Living With Imperfection

I’m a practical woodworker of German lineage. What that means is that time and effort are more important than getting things perfect the first time. In the past I’ve built woodworking shops with all power tools that would produce super accurate cuts that were perfectly flat, plumb & straight. That kind of equipment was expensive, requiring a lot of room and time to calibrate everything.

I’m 67 now, living in a 10′ x 20′ one room apartment with elderly tenants on both sides of me. I’m forced to scale things down because of finances, space and the noise and dust that power tools produce. Before there were power tools there were hand tools that were used by craftsmen that produced beautiful work that lasted for hundreds of years. Although my intention is not to make heirloom quality furniture anymore I do want a project to be pleasing to the eye, hand and sense of accomplishment. I take pride in my work.

The one asset I have in abundance is time. I have every minute of every day to accomplish my projects. Because of my limited budget a finished project can, potentially, take months. While I wait for funds to become available for specialty tools and supplies I busy myself with making my own tools. Things like saw tables, router tables and jigs for all my work can be made economically and in a relatively short period of time.

In the past 30 days I’ve built myself a nice router table, two shooting boards, and two bench hooks. All these dramatically speed up the accuracy and quality of my tasks. Because of the shooting boards I can cut close to marking and sawing lines, knowing that I intend to use those shooting boards and my block plane to finish the edges to my final dimensions in short order. With this philosophy I don’t sweat the small stuff. I can own a powered jigsaw table instead of a larger, noisier, more expensive table saw that utilizes carbide circular saw blades to produce exact finished cuts. Now, that comes later in the workflow.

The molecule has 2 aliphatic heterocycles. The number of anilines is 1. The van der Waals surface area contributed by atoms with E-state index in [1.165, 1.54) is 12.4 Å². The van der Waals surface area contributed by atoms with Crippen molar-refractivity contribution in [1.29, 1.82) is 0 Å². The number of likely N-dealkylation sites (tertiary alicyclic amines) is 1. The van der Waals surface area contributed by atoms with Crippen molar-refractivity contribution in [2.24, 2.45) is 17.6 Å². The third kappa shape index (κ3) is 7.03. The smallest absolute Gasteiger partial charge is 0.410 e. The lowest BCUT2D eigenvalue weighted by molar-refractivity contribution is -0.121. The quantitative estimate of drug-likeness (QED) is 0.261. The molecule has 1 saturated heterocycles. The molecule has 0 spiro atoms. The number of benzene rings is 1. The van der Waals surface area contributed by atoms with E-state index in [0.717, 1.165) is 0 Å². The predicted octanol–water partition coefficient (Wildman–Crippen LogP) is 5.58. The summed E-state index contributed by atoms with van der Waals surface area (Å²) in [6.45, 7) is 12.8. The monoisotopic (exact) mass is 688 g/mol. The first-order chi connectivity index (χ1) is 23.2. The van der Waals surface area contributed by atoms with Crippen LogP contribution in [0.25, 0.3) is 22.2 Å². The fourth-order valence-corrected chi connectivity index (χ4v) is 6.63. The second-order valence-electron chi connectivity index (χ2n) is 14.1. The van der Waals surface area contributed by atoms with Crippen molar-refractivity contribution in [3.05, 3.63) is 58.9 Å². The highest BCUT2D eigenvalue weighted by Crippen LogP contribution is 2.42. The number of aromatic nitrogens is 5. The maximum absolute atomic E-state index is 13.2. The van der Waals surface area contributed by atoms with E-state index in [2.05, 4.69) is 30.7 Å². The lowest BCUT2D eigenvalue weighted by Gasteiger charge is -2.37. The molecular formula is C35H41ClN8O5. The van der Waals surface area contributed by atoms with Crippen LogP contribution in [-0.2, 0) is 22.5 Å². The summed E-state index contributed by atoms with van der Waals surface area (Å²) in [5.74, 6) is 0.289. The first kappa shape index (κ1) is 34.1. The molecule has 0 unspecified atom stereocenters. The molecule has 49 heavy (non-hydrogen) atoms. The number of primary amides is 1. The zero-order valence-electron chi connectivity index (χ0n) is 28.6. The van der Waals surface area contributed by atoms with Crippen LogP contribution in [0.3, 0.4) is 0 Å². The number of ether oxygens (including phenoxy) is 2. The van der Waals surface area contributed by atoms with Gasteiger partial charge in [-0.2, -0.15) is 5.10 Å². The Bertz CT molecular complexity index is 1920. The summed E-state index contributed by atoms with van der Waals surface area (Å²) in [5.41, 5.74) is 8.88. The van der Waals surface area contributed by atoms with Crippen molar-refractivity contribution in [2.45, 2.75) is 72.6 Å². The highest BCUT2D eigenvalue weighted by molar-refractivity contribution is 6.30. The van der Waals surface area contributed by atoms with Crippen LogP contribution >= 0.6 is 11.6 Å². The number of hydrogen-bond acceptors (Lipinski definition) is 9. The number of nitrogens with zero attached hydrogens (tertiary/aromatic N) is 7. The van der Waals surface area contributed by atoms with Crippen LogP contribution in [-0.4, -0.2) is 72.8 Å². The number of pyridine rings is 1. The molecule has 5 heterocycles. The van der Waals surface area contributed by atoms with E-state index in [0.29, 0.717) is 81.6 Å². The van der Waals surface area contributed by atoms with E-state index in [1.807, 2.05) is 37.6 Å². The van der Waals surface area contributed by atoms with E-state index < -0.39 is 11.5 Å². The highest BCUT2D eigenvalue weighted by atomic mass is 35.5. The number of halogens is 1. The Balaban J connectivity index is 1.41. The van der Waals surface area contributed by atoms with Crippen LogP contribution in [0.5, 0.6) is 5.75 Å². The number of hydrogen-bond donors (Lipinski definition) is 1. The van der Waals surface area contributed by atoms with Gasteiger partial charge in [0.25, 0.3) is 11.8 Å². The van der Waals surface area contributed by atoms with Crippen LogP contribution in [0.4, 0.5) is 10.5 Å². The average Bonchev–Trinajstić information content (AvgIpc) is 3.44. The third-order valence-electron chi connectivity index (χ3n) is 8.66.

As time progresses I will add more hand tools to my arsenal that will help speed up the finishing edges. I have my eye on larger, more versatile hand planes that will cost me a month’s spending money. I’m already saving for the one I want. Before retirement in 2010 my weekly take home pay would allow such purchases every week. Now it takes one to two months to save for my toys. Now, on retirement, I have time on my side, learning to patiently wait for the right time and place to pull the trigger on my next tool. It’s all good! The only question now is which toy/tool to buy/make next? Will it be that Lie-Nielsen bronze #4 1/2 finishing plane or the new workbench butcher block top for the larger, more solid workbench I lust over? Only time will tell! šŸ™‚




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